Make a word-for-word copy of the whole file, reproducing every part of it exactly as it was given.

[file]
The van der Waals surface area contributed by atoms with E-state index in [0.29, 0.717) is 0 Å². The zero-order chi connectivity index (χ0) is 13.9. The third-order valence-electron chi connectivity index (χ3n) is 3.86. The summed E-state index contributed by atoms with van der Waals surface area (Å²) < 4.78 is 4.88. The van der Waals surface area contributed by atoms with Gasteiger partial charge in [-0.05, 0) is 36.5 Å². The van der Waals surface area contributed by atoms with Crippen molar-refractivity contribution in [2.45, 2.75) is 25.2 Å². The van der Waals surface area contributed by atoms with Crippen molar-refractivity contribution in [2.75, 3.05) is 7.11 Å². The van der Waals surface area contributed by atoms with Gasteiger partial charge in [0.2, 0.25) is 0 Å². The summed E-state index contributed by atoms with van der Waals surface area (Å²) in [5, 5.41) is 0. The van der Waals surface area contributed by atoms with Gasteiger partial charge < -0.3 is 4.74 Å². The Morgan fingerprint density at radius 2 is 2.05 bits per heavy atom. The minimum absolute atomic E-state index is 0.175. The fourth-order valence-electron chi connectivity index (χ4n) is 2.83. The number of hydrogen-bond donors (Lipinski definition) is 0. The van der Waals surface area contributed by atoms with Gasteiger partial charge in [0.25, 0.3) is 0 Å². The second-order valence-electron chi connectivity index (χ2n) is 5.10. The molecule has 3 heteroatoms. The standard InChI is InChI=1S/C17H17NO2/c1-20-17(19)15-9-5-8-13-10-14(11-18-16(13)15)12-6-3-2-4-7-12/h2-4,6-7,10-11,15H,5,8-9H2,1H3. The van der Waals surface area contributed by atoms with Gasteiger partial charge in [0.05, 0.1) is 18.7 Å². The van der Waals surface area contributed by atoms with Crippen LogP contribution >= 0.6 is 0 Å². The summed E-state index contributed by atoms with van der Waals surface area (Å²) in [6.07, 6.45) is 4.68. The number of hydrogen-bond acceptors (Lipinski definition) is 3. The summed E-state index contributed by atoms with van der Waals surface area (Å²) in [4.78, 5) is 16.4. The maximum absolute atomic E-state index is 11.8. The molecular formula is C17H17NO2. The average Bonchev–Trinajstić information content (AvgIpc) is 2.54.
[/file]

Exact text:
The van der Waals surface area contributed by atoms with E-state index in [0.29, 0.717) is 0 Å². The zero-order chi connectivity index (χ0) is 13.9. The third-order valence-electron chi connectivity index (χ3n) is 3.86. The summed E-state index contributed by atoms with van der Waals surface area (Å²) < 4.78 is 4.88. The van der Waals surface area contributed by atoms with Gasteiger partial charge in [-0.05, 0) is 36.5 Å². The van der Waals surface area contributed by atoms with Crippen molar-refractivity contribution in [2.45, 2.75) is 25.2 Å². The van der Waals surface area contributed by atoms with Crippen molar-refractivity contribution in [2.75, 3.05) is 7.11 Å². The van der Waals surface area contributed by atoms with Gasteiger partial charge in [0.2, 0.25) is 0 Å². The summed E-state index contributed by atoms with van der Waals surface area (Å²) in [5, 5.41) is 0. The van der Waals surface area contributed by atoms with Gasteiger partial charge < -0.3 is 4.74 Å². The Morgan fingerprint density at radius 2 is 2.05 bits per heavy atom. The minimum absolute atomic E-state index is 0.175. The fourth-order valence-electron chi connectivity index (χ4n) is 2.83. The number of hydrogen-bond donors (Lipinski definition) is 0. The van der Waals surface area contributed by atoms with Gasteiger partial charge in [0.25, 0.3) is 0 Å². The second-order valence-electron chi connectivity index (χ2n) is 5.10. The molecule has 3 heteroatoms. The standard InChI is InChI=1S/C17H17NO2/c1-20-17(19)15-9-5-8-13-10-14(11-18-16(13)15)12-6-3-2-4-7-12/h2-4,6-7,10-11,15H,5,8-9H2,1H3. The van der Waals surface area contributed by atoms with Gasteiger partial charge in [0.05, 0.1) is 18.7 Å². The van der Waals surface area contributed by atoms with Crippen LogP contribution >= 0.6 is 0 Å². The summed E-state index contributed by atoms with van der Waals surface area (Å²) in [6.07, 6.45) is 4.68. The number of hydrogen-bond acceptors (Lipinski definition) is 3. The summed E-state index contributed by atoms with van der Waals surface area (Å²) in [4.78, 5) is 16.4. The maximum absolute atomic E-state index is 11.8. The molecular formula is C17H17NO2. The average Bonchev–Trinajstić information content (AvgIpc) is 2.54.